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Court Won’t Hear Appeal in Phillips Petroleum Case

April 22, 1985

WASHINGTON (AP) _ The Supreme Court today refused to hear an appeal aimed at forcing a Phillips Petroleum Co. subsidiary to pay damages in a 1980 drilling rig accident in the North Sea that killed 123 people.

The court, without comment, let stand rulings that threw out a lawsuit against the subsidiary, Phillips Norway, filed in federal court in Ohio.

The 6th U.S. Circuit Court of Appeals last September upheld a ruling that federal courts in Ohio lacked jurisdiction over the suit, which stemmed from the March 27, 1980, capsizing of the Alexander L. Kielland drilling rig off Norway.

The rig was chartered by Phillips Norway from Stavenger Drilling company, a Norwegian firm.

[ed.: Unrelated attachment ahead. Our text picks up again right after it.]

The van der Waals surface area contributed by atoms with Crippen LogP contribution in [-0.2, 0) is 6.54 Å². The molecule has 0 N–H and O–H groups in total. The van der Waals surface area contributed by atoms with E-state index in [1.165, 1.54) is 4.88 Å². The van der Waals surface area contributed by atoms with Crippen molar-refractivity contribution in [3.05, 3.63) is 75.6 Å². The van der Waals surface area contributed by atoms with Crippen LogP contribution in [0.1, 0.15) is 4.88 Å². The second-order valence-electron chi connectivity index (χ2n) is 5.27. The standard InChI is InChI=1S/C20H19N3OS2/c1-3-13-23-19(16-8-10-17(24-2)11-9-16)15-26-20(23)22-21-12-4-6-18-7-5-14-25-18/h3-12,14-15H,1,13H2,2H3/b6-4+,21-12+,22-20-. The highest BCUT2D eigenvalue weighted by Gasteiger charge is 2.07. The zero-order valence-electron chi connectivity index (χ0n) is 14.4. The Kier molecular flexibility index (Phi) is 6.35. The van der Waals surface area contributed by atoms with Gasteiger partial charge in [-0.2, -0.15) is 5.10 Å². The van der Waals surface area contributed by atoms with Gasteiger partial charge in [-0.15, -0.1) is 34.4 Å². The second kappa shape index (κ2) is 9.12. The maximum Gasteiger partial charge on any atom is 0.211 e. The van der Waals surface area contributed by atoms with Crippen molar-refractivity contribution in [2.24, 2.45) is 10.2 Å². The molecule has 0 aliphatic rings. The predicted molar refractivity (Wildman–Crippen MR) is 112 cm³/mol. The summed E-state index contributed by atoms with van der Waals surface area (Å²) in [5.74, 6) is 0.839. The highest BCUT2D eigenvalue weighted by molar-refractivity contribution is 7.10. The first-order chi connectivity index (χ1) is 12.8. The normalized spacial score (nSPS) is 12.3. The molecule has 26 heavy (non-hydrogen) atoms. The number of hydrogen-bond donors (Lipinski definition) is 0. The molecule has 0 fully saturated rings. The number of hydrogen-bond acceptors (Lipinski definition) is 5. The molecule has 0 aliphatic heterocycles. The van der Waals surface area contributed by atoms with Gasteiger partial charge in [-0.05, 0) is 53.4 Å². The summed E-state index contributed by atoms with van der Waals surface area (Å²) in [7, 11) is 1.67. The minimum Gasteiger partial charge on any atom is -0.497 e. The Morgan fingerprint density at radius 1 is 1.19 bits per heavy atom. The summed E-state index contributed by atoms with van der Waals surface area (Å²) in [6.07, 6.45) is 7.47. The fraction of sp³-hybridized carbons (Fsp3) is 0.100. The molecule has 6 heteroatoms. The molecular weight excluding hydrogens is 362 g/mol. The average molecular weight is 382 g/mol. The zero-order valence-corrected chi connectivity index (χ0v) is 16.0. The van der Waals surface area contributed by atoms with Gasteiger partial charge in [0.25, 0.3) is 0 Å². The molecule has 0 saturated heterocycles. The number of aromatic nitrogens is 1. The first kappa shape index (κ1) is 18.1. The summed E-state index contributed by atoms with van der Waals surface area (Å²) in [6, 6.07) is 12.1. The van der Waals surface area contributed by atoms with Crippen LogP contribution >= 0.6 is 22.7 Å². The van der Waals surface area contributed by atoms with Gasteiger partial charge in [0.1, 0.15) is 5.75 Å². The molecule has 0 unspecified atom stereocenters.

The survivors of the accident and families of those who died conceded that Phillips Norway did not do business in Ohio. But they said the parent company, Phillips Petroleum of Bartlesville, Okla., did business in that state.

Phillips Norway operated an oil field in the North Sea called the Greater Ekofisk Development. The oil from the area was sold to Phillips Petroleum and accounted for 30 percent of the parent company’s total energy production in 1981, according to court documents.

Three of those who died in the sinking of the Alexander L. Kielland were said to be U.S. citizens, including one who lived in Ohio.

In throwing out the case, U.S. District Judge John M. Manos said those who sued failed to prove ″by a preponderance of the evidence that Phillips Norway’s separation from the commerce of Ohio is merely superficial.″

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